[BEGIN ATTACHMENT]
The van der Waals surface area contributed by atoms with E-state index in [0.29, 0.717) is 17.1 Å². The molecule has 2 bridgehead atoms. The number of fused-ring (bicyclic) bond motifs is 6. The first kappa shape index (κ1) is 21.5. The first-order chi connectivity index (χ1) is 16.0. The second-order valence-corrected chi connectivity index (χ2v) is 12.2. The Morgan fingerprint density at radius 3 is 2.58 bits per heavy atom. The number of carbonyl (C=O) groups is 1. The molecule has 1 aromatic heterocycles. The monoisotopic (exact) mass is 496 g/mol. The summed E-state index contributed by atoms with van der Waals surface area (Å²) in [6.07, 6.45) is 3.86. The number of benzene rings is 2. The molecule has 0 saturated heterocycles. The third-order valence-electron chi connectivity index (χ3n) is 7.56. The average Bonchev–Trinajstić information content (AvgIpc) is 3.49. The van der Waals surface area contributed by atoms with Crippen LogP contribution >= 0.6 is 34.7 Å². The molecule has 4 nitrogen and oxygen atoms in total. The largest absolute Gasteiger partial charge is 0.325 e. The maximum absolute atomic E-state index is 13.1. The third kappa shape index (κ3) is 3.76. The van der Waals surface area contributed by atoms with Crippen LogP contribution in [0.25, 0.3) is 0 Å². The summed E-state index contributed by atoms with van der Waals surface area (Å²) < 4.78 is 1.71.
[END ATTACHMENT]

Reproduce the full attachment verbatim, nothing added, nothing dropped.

The van der Waals surface area contributed by atoms with E-state index in [0.29, 0.717) is 17.1 Å². The molecule has 2 bridgehead atoms. The number of fused-ring (bicyclic) bond motifs is 6. The first kappa shape index (κ1) is 21.5. The first-order chi connectivity index (χ1) is 16.0. The second-order valence-corrected chi connectivity index (χ2v) is 12.2. The Morgan fingerprint density at radius 3 is 2.58 bits per heavy atom. The number of carbonyl (C=O) groups is 1. The molecule has 1 aromatic heterocycles. The monoisotopic (exact) mass is 496 g/mol. The summed E-state index contributed by atoms with van der Waals surface area (Å²) in [6.07, 6.45) is 3.86. The number of benzene rings is 2. The molecule has 0 saturated heterocycles. The third-order valence-electron chi connectivity index (χ3n) is 7.56. The average Bonchev–Trinajstić information content (AvgIpc) is 3.49. The van der Waals surface area contributed by atoms with Crippen LogP contribution >= 0.6 is 34.7 Å². The molecule has 4 nitrogen and oxygen atoms in total. The largest absolute Gasteiger partial charge is 0.325 e. The maximum absolute atomic E-state index is 13.1. The third kappa shape index (κ3) is 3.76. The van der Waals surface area contributed by atoms with Crippen LogP contribution in [0.25, 0.3) is 0 Å². The summed E-state index contributed by atoms with van der Waals surface area (Å²) < 4.78 is 1.71.